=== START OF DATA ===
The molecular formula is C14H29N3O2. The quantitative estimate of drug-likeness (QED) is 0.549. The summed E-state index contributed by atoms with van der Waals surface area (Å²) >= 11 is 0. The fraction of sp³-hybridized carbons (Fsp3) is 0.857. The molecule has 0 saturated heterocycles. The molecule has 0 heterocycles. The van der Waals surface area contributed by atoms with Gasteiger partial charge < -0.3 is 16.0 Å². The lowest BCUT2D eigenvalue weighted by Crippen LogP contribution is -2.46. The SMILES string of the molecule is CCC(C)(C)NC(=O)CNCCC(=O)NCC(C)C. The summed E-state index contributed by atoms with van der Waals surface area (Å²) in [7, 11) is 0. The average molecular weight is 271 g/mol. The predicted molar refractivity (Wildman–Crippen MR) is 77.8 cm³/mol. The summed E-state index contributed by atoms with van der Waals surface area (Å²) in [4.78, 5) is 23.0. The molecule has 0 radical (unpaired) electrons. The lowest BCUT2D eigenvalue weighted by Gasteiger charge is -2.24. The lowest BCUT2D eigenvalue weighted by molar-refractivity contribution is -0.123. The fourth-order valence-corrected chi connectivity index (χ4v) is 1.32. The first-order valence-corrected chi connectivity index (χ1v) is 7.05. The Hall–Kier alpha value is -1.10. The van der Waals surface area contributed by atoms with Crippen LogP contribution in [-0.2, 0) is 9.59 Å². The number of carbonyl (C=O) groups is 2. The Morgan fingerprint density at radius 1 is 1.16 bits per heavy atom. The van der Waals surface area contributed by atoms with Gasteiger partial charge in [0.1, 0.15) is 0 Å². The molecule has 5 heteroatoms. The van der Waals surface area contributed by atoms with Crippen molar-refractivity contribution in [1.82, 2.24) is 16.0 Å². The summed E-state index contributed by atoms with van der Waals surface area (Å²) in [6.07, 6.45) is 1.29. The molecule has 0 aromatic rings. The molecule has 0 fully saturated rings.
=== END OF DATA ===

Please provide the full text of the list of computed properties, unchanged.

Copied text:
The molecular formula is C14H29N3O2. The quantitative estimate of drug-likeness (QED) is 0.549. The summed E-state index contributed by atoms with van der Waals surface area (Å²) >= 11 is 0. The fraction of sp³-hybridized carbons (Fsp3) is 0.857. The molecule has 0 saturated heterocycles. The molecule has 0 heterocycles. The van der Waals surface area contributed by atoms with Gasteiger partial charge < -0.3 is 16.0 Å². The lowest BCUT2D eigenvalue weighted by Crippen LogP contribution is -2.46. The SMILES string of the molecule is CCC(C)(C)NC(=O)CNCCC(=O)NCC(C)C. The summed E-state index contributed by atoms with van der Waals surface area (Å²) in [7, 11) is 0. The average molecular weight is 271 g/mol. The predicted molar refractivity (Wildman–Crippen MR) is 77.8 cm³/mol. The summed E-state index contributed by atoms with van der Waals surface area (Å²) in [4.78, 5) is 23.0. The molecule has 0 radical (unpaired) electrons. The lowest BCUT2D eigenvalue weighted by Gasteiger charge is -2.24. The lowest BCUT2D eigenvalue weighted by molar-refractivity contribution is -0.123. The fourth-order valence-corrected chi connectivity index (χ4v) is 1.32. The first-order valence-corrected chi connectivity index (χ1v) is 7.05. The Hall–Kier alpha value is -1.10. The van der Waals surface area contributed by atoms with Crippen LogP contribution in [-0.2, 0) is 9.59 Å². The number of carbonyl (C=O) groups is 2. The Morgan fingerprint density at radius 1 is 1.16 bits per heavy atom. The van der Waals surface area contributed by atoms with Gasteiger partial charge in [0.1, 0.15) is 0 Å². The molecule has 5 heteroatoms. The van der Waals surface area contributed by atoms with Crippen molar-refractivity contribution in [1.82, 2.24) is 16.0 Å². The summed E-state index contributed by atoms with van der Waals surface area (Å²) in [6.07, 6.45) is 1.29. The molecule has 0 aromatic rings. The molecule has 0 fully saturated rings.